Sugar + weed killer = potential clean energy source

September 29, 2009

A spoonful of herbicide helps the sugar break down in a most delightful way.

Researchers at Brigham Young University have developed a - basically a battery with a gas tank - that harvests electricity from glucose and other sugars known as carbohydrates.

The human body's preferred energy source could someday our gadgets, cars or homes.

"Carbohydrates are very energy rich," said BYU chemistry professor Gerald Watt. "What we needed was a catalyst that would extract the electrons from glucose and transfer them to an electrode."

The surprising solution turned out to be a common weed killer, as reported by Watt and his colleagues in the October issue of the Journal of The Electrochemical Society. Watt shares his wonderfully appropriate last name with his great-great-uncle James Watt, the inventor of the steam engine.

The effectiveness of this cheap and abundant herbicide is a boon to carbohydrate-based fuel cells. By contrast, hydrogen-based fuel cells like those developed by General Motors require costly platinum as a catalyst.

The next step for the BYU team is to ramp up the power through design improvements.

The study reported experiments that yielded a 29 percent conversion rate, or the transfer of 7 of the 24 available electrons per glucose molecule.

"We showed you can get a lot more out of than other people have done before," said Dean Wheeler, lead faculty author of the paper and a chemical engineering professor in BYU's Fulton College of Engineering and Technology. "Now we're trying to get the power density higher so the technology will be more commercially attractive."

Since they wrote the paper, the researchers' prototype has achieved a doubling of power performance. And they're pursuing an even stronger sugar high.

Source: Brigham Young University (news : web)

Explore further: Sweet fuel supply

Related Stories

Sweet fuel supply

November 28, 2007

A new type of fuel cell powered with glucose derived from biomass is described in the latest issue of the Inderscience Publication International Journal of Global Energy Issues. The experimental device works by using sunlight ...

Researchers use corn waste to generate electricity

July 19, 2006

After the corn harvest, whether for cattle feed or corn on the cob, farmers usually leave the stalks and stems in the field, but now, a team of Penn State researchers thinks corn stover can be used not only to manufacture ...

New perspective on leaky membrane extends fuel cell run time

February 24, 2006

Direct methanol fuel cells -- which could potentially power portable wireless electronic devices from computers to cell phones to iPods -- could soon benefit from a new approach to membrane leakage and a new membrane-electrode ...

New fuel cell drives around hydrogen economy roadblocks

April 1, 2005

As gasoline prices climb ever higher and the U.S. Senate backs oil drilling in Alaska's Arctic National Wildlife Refuge, the possibility of a hydrogen economy -- where drivers tank up on clean-burning hydrogen fuel -- gleams ...

Recommended for you

Volvo to supply Uber with self-driving cars (Update)

November 20, 2017

Swedish carmaker Volvo Cars said Monday it has signed an agreement to supply "tens of thousands" of self-driving cars to Uber, as the ride-sharing company battles a number of different controversies.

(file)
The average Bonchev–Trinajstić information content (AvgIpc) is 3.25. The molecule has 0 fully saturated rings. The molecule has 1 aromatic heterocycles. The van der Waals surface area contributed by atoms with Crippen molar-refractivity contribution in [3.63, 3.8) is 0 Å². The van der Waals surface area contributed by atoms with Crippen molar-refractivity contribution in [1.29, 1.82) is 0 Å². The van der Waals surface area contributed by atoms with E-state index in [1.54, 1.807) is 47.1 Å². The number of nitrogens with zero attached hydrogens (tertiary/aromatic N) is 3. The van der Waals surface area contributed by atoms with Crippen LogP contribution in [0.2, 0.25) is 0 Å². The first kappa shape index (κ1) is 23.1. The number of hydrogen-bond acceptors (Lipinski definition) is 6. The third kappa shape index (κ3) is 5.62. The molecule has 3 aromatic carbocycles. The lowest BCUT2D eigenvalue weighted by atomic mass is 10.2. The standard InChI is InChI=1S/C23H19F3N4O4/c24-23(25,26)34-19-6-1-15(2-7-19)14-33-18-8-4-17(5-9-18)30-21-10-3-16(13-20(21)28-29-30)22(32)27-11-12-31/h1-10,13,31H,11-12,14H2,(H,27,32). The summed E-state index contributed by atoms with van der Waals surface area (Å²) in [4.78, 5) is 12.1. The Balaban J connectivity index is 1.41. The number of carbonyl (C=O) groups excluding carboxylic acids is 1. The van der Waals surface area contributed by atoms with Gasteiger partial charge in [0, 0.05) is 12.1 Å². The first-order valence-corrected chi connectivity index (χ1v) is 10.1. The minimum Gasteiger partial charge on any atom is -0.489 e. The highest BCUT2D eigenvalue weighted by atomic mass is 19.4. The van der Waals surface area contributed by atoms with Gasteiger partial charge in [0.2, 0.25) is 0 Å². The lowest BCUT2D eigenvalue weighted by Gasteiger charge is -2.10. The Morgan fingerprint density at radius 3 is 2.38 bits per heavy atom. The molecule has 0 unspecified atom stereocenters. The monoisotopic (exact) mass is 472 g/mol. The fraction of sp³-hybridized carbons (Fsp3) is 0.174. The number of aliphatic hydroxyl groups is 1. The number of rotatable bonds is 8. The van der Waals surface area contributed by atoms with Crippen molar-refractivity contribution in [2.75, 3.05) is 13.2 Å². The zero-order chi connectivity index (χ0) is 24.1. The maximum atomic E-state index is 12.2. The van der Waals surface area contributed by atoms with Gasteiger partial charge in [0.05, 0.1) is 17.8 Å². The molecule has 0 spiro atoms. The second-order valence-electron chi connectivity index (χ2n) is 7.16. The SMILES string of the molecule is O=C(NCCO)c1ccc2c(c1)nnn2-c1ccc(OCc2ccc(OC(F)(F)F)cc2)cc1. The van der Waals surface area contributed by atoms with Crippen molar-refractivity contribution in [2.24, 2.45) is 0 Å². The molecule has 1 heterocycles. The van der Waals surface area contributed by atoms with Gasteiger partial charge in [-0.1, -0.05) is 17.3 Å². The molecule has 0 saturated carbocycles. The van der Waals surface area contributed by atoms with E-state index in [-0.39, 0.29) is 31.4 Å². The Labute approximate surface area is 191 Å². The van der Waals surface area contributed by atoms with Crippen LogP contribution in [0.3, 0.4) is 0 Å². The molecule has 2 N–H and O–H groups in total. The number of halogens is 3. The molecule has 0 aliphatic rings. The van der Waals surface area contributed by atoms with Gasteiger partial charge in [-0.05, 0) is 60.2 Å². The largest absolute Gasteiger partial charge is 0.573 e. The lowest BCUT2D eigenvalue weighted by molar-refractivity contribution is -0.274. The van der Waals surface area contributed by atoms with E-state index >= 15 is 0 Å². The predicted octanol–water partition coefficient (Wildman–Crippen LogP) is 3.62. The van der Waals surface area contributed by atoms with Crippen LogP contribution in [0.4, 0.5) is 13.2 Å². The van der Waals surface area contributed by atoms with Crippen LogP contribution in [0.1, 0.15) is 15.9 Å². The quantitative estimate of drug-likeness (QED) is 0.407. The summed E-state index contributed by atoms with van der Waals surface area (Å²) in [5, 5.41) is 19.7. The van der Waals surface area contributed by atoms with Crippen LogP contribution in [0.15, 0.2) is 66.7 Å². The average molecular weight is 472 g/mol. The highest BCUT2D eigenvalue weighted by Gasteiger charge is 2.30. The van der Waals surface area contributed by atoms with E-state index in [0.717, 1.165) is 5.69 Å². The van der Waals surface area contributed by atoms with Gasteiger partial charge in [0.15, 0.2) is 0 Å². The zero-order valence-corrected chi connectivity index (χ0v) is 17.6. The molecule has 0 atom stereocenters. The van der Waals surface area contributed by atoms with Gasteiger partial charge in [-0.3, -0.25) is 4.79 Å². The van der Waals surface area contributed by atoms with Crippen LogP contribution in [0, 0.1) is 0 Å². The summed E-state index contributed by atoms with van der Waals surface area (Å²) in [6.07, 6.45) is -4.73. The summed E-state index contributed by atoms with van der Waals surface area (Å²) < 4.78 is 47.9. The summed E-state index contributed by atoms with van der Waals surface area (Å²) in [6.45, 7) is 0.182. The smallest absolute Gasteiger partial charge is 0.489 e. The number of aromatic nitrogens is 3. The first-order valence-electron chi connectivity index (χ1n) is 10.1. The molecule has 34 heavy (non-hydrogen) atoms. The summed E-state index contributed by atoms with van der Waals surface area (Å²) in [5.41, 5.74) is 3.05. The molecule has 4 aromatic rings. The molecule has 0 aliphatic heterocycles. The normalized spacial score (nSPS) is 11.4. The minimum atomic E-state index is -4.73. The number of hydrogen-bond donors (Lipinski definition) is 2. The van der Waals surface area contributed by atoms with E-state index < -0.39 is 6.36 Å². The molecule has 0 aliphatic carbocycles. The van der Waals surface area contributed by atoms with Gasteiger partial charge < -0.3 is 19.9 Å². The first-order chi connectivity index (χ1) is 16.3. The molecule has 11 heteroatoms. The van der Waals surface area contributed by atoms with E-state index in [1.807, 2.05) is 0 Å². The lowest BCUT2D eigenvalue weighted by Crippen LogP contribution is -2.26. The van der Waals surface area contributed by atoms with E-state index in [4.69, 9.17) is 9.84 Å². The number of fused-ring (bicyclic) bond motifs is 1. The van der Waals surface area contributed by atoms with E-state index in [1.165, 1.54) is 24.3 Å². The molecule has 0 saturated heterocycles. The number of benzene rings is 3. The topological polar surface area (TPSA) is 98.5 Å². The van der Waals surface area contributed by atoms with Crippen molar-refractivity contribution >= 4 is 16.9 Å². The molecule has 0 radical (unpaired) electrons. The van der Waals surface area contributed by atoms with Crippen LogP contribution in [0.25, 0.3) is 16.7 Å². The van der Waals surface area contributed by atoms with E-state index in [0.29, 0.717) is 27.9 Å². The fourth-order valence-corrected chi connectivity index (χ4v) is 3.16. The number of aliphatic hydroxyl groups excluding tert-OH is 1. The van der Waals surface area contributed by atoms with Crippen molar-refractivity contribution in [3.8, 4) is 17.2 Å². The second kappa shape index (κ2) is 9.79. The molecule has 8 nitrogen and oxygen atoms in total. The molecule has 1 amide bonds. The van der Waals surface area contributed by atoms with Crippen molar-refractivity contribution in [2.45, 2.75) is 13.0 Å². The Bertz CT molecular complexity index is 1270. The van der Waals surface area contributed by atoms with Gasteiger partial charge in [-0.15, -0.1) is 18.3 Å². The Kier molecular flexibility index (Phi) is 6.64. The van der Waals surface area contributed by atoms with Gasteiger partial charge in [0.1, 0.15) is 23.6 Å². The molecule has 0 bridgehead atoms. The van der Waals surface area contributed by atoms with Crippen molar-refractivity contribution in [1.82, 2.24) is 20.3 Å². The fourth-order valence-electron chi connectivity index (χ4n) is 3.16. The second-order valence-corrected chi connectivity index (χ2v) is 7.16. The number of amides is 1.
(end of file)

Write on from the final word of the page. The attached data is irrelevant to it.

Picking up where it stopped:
New method analyzes corn kernel characteristics

November 17, 2017

An ear of corn averages about 800 kernels. A traditional field method to estimate the number of kernels on the ear is to manually count the number of rows and multiply by the number of kernels in one length of the ear. With ...

9 comments

Adjust slider to filter visible comments by rank

Display comments: newest first

Lord_jag
5 / 5 (1) Sep 29, 2009
Ok, which weed killer? what approx concentrations? How is this "abundant" weed killer made? Is it cheap because it comes from oil?
jamesrm
4 / 5 (1) Sep 29, 2009
I think its a Viologen
http://en.wikiped...Viologen
codesuidae
not rated yet Sep 29, 2009
Is the weed killer catalytic, or is it a consumable?
Scalziand
5 / 5 (2) Sep 29, 2009
Is the weed killer catalytic, or is it a consumable?

"What we needed was a catalyst that would extract the electrons from glucose and transfer them to an electrode."

The surprising solution turned out to be a common weed killer...


It would seem to imply that it is a catalyst.
defunctdiety
not rated yet Sep 29, 2009
What are the waste products?
NotAsleep
5 / 5 (1) Sep 29, 2009
A bit more info here:

http://scitation....gifs=Yes

They say it's a Viologen catalyst
holoman
1 / 5 (1) Sep 29, 2009
"By contrast, hydrogen-based fuel cells like those developed by General Motors require costly platinum as a catalyst."

Mazda and many other people have been running hydrogen combustion in their gas/diesel engines with no problem.

No fuel cell or batteries needed for using hydrogen as a fuel.


Sean_W
not rated yet Sep 29, 2009
I thought that hydrocarbons like fossil fuels were more energy dense than carbohydrates like glucose which is why the body stores chemical energy as fat instead of sugar.
ThomasS
not rated yet Sep 29, 2009
I thought that hydrocarbons like fossil fuels were more energy dense than carbohydrates like glucose which is why the body stores chemical energy as fat instead of sugar.


They are, they have longer chains, so more stored energy, but glucose already contains a very good amount by volume or weight, so being able to extract even a portion of that is quite nice.


What are the waste products?

Formate and Carbonate

Please sign in to add a comment. Registration is free, and takes less than a minute. Read more

Click here to reset your password.
Sign in to get notified via email when new comments are made.